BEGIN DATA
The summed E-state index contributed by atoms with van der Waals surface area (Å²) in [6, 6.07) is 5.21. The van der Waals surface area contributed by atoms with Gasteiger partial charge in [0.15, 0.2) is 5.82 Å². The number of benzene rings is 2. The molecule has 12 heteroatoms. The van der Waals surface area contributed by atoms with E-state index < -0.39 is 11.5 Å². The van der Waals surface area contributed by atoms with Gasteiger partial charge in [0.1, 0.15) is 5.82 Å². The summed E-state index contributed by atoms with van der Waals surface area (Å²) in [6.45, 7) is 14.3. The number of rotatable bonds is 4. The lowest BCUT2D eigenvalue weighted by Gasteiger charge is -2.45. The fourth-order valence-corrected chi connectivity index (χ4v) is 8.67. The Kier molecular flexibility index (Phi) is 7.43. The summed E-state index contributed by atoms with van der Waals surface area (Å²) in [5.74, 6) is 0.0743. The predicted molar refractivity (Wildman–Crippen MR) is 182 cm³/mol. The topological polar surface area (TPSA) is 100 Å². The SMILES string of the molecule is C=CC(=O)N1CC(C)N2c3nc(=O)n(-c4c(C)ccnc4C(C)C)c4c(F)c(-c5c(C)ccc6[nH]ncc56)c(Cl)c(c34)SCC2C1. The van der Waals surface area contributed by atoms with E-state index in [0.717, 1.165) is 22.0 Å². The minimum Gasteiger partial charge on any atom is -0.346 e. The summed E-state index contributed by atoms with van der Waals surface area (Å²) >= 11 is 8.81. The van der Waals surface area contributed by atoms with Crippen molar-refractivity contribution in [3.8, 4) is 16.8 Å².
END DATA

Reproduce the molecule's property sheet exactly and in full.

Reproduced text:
The summed E-state index contributed by atoms with van der Waals surface area (Å²) in [6, 6.07) is 5.21. The van der Waals surface area contributed by atoms with Gasteiger partial charge in [0.15, 0.2) is 5.82 Å². The number of benzene rings is 2. The molecule has 12 heteroatoms. The van der Waals surface area contributed by atoms with E-state index < -0.39 is 11.5 Å². The van der Waals surface area contributed by atoms with Gasteiger partial charge in [0.1, 0.15) is 5.82 Å². The summed E-state index contributed by atoms with van der Waals surface area (Å²) in [6.45, 7) is 14.3. The number of rotatable bonds is 4. The lowest BCUT2D eigenvalue weighted by Gasteiger charge is -2.45. The fourth-order valence-corrected chi connectivity index (χ4v) is 8.67. The Kier molecular flexibility index (Phi) is 7.43. The summed E-state index contributed by atoms with van der Waals surface area (Å²) in [5.74, 6) is 0.0743. The predicted molar refractivity (Wildman–Crippen MR) is 182 cm³/mol. The topological polar surface area (TPSA) is 100 Å². The SMILES string of the molecule is C=CC(=O)N1CC(C)N2c3nc(=O)n(-c4c(C)ccnc4C(C)C)c4c(F)c(-c5c(C)ccc6[nH]ncc56)c(Cl)c(c34)SCC2C1. The van der Waals surface area contributed by atoms with E-state index in [0.717, 1.165) is 22.0 Å². The minimum Gasteiger partial charge on any atom is -0.346 e. The summed E-state index contributed by atoms with van der Waals surface area (Å²) >= 11 is 8.81. The van der Waals surface area contributed by atoms with Crippen molar-refractivity contribution in [3.8, 4) is 16.8 Å².